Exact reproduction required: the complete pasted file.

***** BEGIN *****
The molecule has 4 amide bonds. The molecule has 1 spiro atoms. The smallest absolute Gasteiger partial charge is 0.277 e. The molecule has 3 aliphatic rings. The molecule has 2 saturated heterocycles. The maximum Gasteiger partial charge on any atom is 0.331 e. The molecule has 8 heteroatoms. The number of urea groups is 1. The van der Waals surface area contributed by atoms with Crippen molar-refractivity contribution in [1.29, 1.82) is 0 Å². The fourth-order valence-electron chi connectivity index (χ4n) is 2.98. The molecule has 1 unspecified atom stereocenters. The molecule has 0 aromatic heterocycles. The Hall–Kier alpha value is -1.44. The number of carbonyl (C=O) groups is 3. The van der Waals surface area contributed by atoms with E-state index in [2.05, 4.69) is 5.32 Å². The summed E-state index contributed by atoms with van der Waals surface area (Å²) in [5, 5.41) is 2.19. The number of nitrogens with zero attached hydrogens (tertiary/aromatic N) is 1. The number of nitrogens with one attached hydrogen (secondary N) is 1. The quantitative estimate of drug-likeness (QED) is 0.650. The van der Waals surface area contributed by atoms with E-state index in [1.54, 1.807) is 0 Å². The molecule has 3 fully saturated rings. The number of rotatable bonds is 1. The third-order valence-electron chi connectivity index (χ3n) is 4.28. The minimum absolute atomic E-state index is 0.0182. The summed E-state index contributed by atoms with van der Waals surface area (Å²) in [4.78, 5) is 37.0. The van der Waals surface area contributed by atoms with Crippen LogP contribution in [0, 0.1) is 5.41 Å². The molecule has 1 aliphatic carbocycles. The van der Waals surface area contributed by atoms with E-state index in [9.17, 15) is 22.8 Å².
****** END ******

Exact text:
The molecule has 4 amide bonds. The molecule has 1 spiro atoms. The smallest absolute Gasteiger partial charge is 0.277 e. The molecule has 3 aliphatic rings. The molecule has 2 saturated heterocycles. The maximum Gasteiger partial charge on any atom is 0.331 e. The molecule has 8 heteroatoms. The number of urea groups is 1. The van der Waals surface area contributed by atoms with Crippen molar-refractivity contribution in [1.29, 1.82) is 0 Å². The fourth-order valence-electron chi connectivity index (χ4n) is 2.98. The molecule has 1 unspecified atom stereocenters. The molecule has 0 aromatic heterocycles. The Hall–Kier alpha value is -1.44. The number of carbonyl (C=O) groups is 3. The van der Waals surface area contributed by atoms with E-state index in [2.05, 4.69) is 5.32 Å². The summed E-state index contributed by atoms with van der Waals surface area (Å²) in [5, 5.41) is 2.19. The number of nitrogens with zero attached hydrogens (tertiary/aromatic N) is 1. The number of nitrogens with one attached hydrogen (secondary N) is 1. The quantitative estimate of drug-likeness (QED) is 0.650. The van der Waals surface area contributed by atoms with E-state index in [1.54, 1.807) is 0 Å². The molecule has 3 fully saturated rings. The number of rotatable bonds is 1. The third-order valence-electron chi connectivity index (χ3n) is 4.28. The minimum absolute atomic E-state index is 0.0182. The summed E-state index contributed by atoms with van der Waals surface area (Å²) in [4.78, 5) is 37.0. The van der Waals surface area contributed by atoms with Crippen LogP contribution in [0, 0.1) is 5.41 Å². The molecule has 1 aliphatic carbocycles. The van der Waals surface area contributed by atoms with E-state index in [9.17, 15) is 22.8 Å².